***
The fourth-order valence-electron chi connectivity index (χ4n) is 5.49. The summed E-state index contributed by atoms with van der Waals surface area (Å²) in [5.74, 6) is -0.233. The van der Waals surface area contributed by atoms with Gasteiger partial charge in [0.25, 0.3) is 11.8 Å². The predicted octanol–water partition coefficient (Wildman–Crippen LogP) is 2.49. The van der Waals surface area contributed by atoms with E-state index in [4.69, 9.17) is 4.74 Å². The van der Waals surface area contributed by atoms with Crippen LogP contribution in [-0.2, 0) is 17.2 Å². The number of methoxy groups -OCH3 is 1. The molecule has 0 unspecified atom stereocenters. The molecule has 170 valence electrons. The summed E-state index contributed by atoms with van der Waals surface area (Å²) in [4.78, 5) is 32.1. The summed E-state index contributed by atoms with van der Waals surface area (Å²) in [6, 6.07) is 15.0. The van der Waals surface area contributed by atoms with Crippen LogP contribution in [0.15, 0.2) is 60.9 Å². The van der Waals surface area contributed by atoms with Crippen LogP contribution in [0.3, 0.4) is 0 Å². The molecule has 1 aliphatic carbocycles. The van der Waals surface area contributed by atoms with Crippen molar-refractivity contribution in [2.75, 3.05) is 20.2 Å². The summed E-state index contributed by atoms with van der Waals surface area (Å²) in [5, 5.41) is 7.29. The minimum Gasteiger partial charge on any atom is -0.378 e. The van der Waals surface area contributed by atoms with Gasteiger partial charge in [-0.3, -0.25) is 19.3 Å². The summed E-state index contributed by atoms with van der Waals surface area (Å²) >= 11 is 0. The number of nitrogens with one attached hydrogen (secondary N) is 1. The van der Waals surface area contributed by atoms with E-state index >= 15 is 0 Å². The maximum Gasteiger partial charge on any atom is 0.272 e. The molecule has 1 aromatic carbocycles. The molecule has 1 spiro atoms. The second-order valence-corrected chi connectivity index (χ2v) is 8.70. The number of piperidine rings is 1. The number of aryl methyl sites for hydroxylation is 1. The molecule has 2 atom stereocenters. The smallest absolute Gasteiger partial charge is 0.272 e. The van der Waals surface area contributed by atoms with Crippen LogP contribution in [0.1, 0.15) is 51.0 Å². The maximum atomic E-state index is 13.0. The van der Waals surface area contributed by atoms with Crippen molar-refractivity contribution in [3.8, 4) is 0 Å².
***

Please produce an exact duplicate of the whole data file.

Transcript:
The fourth-order valence-electron chi connectivity index (χ4n) is 5.49. The summed E-state index contributed by atoms with van der Waals surface area (Å²) in [5.74, 6) is -0.233. The van der Waals surface area contributed by atoms with Gasteiger partial charge in [0.25, 0.3) is 11.8 Å². The predicted octanol–water partition coefficient (Wildman–Crippen LogP) is 2.49. The van der Waals surface area contributed by atoms with E-state index in [4.69, 9.17) is 4.74 Å². The van der Waals surface area contributed by atoms with Crippen LogP contribution in [-0.2, 0) is 17.2 Å². The number of methoxy groups -OCH3 is 1. The molecule has 0 unspecified atom stereocenters. The molecule has 170 valence electrons. The summed E-state index contributed by atoms with van der Waals surface area (Å²) in [4.78, 5) is 32.1. The summed E-state index contributed by atoms with van der Waals surface area (Å²) in [6, 6.07) is 15.0. The van der Waals surface area contributed by atoms with Crippen LogP contribution in [0.15, 0.2) is 60.9 Å². The van der Waals surface area contributed by atoms with Crippen LogP contribution in [0.3, 0.4) is 0 Å². The molecule has 1 aliphatic carbocycles. The van der Waals surface area contributed by atoms with Crippen molar-refractivity contribution in [2.75, 3.05) is 20.2 Å². The summed E-state index contributed by atoms with van der Waals surface area (Å²) in [5, 5.41) is 7.29. The minimum Gasteiger partial charge on any atom is -0.378 e. The van der Waals surface area contributed by atoms with Gasteiger partial charge in [-0.3, -0.25) is 19.3 Å². The summed E-state index contributed by atoms with van der Waals surface area (Å²) >= 11 is 0. The number of nitrogens with one attached hydrogen (secondary N) is 1. The van der Waals surface area contributed by atoms with E-state index >= 15 is 0 Å². The maximum Gasteiger partial charge on any atom is 0.272 e. The molecule has 1 aromatic carbocycles. The molecule has 1 spiro atoms. The second-order valence-corrected chi connectivity index (χ2v) is 8.70. The number of piperidine rings is 1. The number of aryl methyl sites for hydroxylation is 1. The molecule has 2 atom stereocenters. The smallest absolute Gasteiger partial charge is 0.272 e. The van der Waals surface area contributed by atoms with Crippen LogP contribution in [0.1, 0.15) is 51.0 Å². The maximum atomic E-state index is 13.0. The van der Waals surface area contributed by atoms with Crippen molar-refractivity contribution in [3.8, 4) is 0 Å².